It sounds like you have unrequited feelings for this friend.Someone you have not been in contact with for years anyway should not come before your wife.If you are truly concerned say some private prayers for your female friend.

Stop contact now before temptaion sets in any further.Spend your energies trying to heal your marriage.Not so much on Facebook.
Invest time with your wife and family.Get counselling if necessary.
God bless you,your wife and family.


#15

JJsc3 you may believe it to be innocent right now but this is exactly the situation my FIL entered into - helping and rescuing another woman - which led to an affair which led to the end of his marriage. Obviously the marriage was having problems but as another poster said he chose to put his emotional energies outside the marriage and eventually he was having an affair and chose to leave his wife.

Like almost all relationships we don't know what will happen we just take one thing at a time but before you know it everything is snowballing.

I think it's very important to respect your spouse. Whether husband or wife, if your spouse feels uncomfortable and wants a line drawn it's very important to listen to them and respect what they think and feel. There are many resources out there for your friend, it is not your role or responsibility to try and fix her situation. It is your role and responsibility to help fix your relationship with your spouse.

A good resource is Marriage Builders marriagebuilders.com/. I don't believe this site is Catholic but is very helpful and gives you specific, concrete ways you and your wife can improve your relationship.

God bless you both.


#16

Completely apart from you and your wife, this friend of yours, because she is in such a tough spot, is almost guaranteed to develop something like a crush on you, fantasies of being rescued. It is not to her benefit for you to continue to help her. She needs real, local, committed relationships, and she won't seek those if she can dream of a knight in shining armor.


#17

Right now the last thing that this friend needs is a relationship or fantasy of a relationship. She needs to work on herself. She has a lot of hard work she is going to need to do if she is going to get stronger. Fantasizing will just take her off course. If you care about her, keep a proper distance.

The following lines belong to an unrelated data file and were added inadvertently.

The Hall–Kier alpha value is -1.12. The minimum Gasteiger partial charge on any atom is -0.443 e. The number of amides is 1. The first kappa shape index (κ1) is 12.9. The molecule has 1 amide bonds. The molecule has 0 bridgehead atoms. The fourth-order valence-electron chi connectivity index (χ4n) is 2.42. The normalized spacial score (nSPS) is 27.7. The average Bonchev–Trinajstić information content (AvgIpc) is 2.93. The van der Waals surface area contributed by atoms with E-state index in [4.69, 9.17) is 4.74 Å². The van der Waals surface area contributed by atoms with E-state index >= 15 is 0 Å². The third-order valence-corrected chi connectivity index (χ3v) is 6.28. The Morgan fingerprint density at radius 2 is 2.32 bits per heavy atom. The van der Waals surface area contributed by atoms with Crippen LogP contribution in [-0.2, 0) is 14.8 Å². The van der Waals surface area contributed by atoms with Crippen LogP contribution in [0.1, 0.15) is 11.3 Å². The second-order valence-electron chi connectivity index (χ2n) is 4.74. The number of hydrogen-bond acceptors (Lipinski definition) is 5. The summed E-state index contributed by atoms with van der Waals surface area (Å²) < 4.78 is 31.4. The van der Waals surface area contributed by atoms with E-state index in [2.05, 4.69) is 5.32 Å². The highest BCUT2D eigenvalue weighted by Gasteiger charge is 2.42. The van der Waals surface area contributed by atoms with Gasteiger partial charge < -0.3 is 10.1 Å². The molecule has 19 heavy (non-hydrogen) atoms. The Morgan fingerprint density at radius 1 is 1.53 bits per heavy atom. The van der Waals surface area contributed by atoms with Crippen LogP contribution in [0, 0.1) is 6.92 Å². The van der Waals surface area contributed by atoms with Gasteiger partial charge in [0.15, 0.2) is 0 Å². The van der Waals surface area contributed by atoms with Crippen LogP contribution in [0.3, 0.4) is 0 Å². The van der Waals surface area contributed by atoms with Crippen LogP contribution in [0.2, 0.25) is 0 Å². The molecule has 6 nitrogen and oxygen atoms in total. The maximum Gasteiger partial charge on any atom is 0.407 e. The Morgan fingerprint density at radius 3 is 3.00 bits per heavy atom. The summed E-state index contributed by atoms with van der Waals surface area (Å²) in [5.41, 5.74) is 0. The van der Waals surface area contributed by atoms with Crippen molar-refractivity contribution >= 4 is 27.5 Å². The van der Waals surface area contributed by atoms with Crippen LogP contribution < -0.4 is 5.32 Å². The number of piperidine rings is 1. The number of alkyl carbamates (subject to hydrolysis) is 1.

And do listen to everyone else about respecting your wife’s wishes. You are so close to playing with fire; you probably have no idea. It’s a good thing that you started this thread. Hoping you will heed the advice you have received.


#18

your marriage is your vocation and first priority,

but

the woman may be seriously at risk

my suggestion: tell your wife, "I honestly agree to have NO further contact with her **from this moment on. ** Now, I'm asking you-- would please agree to pray one decade of the rosary with me, for her, every day for a month. And if you would, please pray another decade with me every day for us, too."

in any situation, prayer is not the least you can do, it's always the MOST and BEST you can do.


#19

Thank you all for your comments. You gave me things to think about that I had not considered. I do realize that helping someone of the opposite sex can lead down a slippery slope, but I am confident that won’t happen here. Regardless, I plan on communicating with her less than I already do, which isn’t that often. I have only talked to her on the phone twice since September, and only echange e-mails every so often. We live far apart and really have no chance to see each other. And most importantly, I fear the eternal reprocussions if I would ever fail my marriage commitment. My wife asked me how I would feel if she was helping someone of the opposite sex. I told her that honestly, I would want her to help someone in need. She has never given me any reason not to trust her, so I would trust that she would help without getting in an extramarriatal affair. If she spent more time talking to another person than she did with her family, then I would worry. In any case, I will distance myself, and communicate less with my friend in need. She is seeking professional help, which is good. But still has a lot of problems to sort through. Please consider us all in your prayers. Thanks.


#20

It is only natural to want to reach out and help a friend, even though many years may separate you. But sometimes we have to realize that we cannot save people from themselves. I would contact the mental health office in her state, forward the emails that talk about how she tried to kill herself, and try to get her some help. Then let it go and start praying. Your wife and family must come first. I am sure if the situation was reversed you would wish for her to accede to your wishes in the matter. (depending upon the specific situation of course). Maybe you could contact your local parish. I know that mine has a prayer ministry that will pray for the intentions of any parishioner that requests them to do so. At least that way you could do something concrete to help your friend, without the contact that is upsetting your wife. I pray for this matter to resolve itself in the most positive of ways for everyone involved!